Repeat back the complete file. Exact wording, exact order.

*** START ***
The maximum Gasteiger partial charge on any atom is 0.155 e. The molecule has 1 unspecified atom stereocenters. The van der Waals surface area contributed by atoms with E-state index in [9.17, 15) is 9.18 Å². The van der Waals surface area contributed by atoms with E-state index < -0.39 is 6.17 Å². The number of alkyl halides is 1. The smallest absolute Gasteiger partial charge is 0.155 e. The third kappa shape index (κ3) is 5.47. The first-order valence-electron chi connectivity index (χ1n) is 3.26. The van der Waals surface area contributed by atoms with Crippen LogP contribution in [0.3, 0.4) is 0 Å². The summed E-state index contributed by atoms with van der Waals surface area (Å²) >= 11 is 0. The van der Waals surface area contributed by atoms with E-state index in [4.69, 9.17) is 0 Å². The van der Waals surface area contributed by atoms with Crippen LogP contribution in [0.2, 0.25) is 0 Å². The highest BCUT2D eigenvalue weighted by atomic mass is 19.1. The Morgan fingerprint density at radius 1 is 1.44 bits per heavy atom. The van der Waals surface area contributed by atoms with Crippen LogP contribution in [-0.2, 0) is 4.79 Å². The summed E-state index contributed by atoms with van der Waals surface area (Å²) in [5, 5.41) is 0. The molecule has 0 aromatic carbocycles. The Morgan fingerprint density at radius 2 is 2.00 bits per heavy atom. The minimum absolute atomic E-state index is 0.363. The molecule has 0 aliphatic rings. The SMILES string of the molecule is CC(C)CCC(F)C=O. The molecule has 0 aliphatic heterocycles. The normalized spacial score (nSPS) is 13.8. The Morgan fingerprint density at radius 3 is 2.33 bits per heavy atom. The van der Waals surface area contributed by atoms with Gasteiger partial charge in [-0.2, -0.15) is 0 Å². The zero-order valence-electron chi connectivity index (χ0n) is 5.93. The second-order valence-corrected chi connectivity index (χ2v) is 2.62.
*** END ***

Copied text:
The maximum Gasteiger partial charge on any atom is 0.155 e. The molecule has 1 unspecified atom stereocenters. The van der Waals surface area contributed by atoms with E-state index in [9.17, 15) is 9.18 Å². The van der Waals surface area contributed by atoms with E-state index < -0.39 is 6.17 Å². The number of alkyl halides is 1. The smallest absolute Gasteiger partial charge is 0.155 e. The third kappa shape index (κ3) is 5.47. The first-order valence-electron chi connectivity index (χ1n) is 3.26. The van der Waals surface area contributed by atoms with Crippen LogP contribution in [0.3, 0.4) is 0 Å². The summed E-state index contributed by atoms with van der Waals surface area (Å²) >= 11 is 0. The van der Waals surface area contributed by atoms with E-state index in [4.69, 9.17) is 0 Å². The van der Waals surface area contributed by atoms with Crippen LogP contribution in [0.2, 0.25) is 0 Å². The highest BCUT2D eigenvalue weighted by atomic mass is 19.1. The Morgan fingerprint density at radius 1 is 1.44 bits per heavy atom. The van der Waals surface area contributed by atoms with Crippen LogP contribution in [-0.2, 0) is 4.79 Å². The summed E-state index contributed by atoms with van der Waals surface area (Å²) in [5, 5.41) is 0. The molecule has 0 aromatic carbocycles. The Morgan fingerprint density at radius 2 is 2.00 bits per heavy atom. The minimum absolute atomic E-state index is 0.363. The molecule has 0 aliphatic rings. The SMILES string of the molecule is CC(C)CCC(F)C=O. The molecule has 0 aliphatic heterocycles. The normalized spacial score (nSPS) is 13.8. The Morgan fingerprint density at radius 3 is 2.33 bits per heavy atom. The van der Waals surface area contributed by atoms with Gasteiger partial charge in [-0.2, -0.15) is 0 Å². The zero-order valence-electron chi connectivity index (χ0n) is 5.93. The second-order valence-corrected chi connectivity index (χ2v) is 2.62.